Peroxisome proliferator-activated receptor agonist treatment of alcohol-induced hepatic insulin resistance

Hepatol Res. 2011 Apr;41(4):386-98. doi: 10.1111/j.1872-034X.2011.00775.x. Epub 2011 Feb 24.


Aim: Chronic ethanol exposure impairs insulin signaling in the liver. Peroxisome-proliferator activated receptor (PPAR) agonists function as insulin sensitizers and are used to treat type 2 diabetes mellitus. We examined the therapeutic effectiveness of PPAR agonists in reducing alcoholic hepatitis and hepatic insulin resistance in a model of chronic ethanol feeding.

Methods: Adult male Long Evans rats were pair fed with isocaloric liquid diets containing 0% (control) or 37% ethanol (caloric content; 9.2% v/v) for 8 weeks. After 3 weeks on the diets, the rats were treated with vehicle, or a PPAR-α, PPAR-δ or PPAR-γ agonist twice weekly by i.p. injection. Livers were harvested for histopathological, gene expression (reverse transcription polymerase chain reaction), protein (western and ELISA) and receptor binding studies.

Results: Ethanol-fed rats developed steatohepatitis with disordered hepatic chord architecture, increased hepatocellular apoptosis, reduced binding to the insulin, insulin-like growth factor (IGF)-1 and IGF-2 receptors, and decreased expression of glyceraldehyde-3-phosphate dehydrogenase and aspartyl-(asparaginyl)-β-hydroxylase (mediating remodeling), which are regulated by insulin/IGF signaling. PPAR-α, PPAR-δ or PPAR-γ agonist treatments reduced the severity of ethanol-mediated liver injury, including hepatic architectural disarray and steatosis. In addition, PPAR-δ and PPAR-γ agonists reduced insulin/IGF resistance and increased insulin/IGF-responsive gene expression.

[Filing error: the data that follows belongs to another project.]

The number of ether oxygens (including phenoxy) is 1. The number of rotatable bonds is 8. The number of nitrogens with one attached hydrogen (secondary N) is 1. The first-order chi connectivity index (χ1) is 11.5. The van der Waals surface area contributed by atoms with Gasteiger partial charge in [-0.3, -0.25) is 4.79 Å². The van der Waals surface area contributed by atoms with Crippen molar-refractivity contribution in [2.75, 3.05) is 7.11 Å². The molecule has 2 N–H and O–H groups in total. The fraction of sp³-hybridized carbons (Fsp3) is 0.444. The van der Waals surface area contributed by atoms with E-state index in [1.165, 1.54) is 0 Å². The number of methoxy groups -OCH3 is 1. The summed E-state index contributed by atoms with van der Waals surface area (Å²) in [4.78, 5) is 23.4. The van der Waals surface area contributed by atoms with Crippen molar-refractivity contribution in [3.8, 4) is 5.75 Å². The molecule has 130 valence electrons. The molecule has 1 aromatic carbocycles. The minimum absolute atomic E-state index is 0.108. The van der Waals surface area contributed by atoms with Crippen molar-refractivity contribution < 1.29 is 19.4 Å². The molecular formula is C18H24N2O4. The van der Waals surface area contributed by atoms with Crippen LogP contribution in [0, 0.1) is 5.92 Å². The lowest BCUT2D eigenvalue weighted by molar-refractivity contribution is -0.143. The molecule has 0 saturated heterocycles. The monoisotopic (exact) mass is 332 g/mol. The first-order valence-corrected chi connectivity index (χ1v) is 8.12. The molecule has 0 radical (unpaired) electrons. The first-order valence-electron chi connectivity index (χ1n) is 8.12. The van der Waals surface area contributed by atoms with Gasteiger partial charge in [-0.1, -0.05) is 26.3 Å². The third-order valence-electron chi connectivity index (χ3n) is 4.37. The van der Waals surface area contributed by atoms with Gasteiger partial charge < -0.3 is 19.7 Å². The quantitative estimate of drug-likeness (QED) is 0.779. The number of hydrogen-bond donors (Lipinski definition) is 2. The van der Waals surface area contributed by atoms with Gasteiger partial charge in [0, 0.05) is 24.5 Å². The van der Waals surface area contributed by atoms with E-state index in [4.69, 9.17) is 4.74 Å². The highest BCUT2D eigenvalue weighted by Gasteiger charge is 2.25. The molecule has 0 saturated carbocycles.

Conclusion: PPAR agonists may help reduce the severity of chronic ethanol-induced liver injury and insulin/IGF resistance, even in the context of continued high-level ethanol consumption.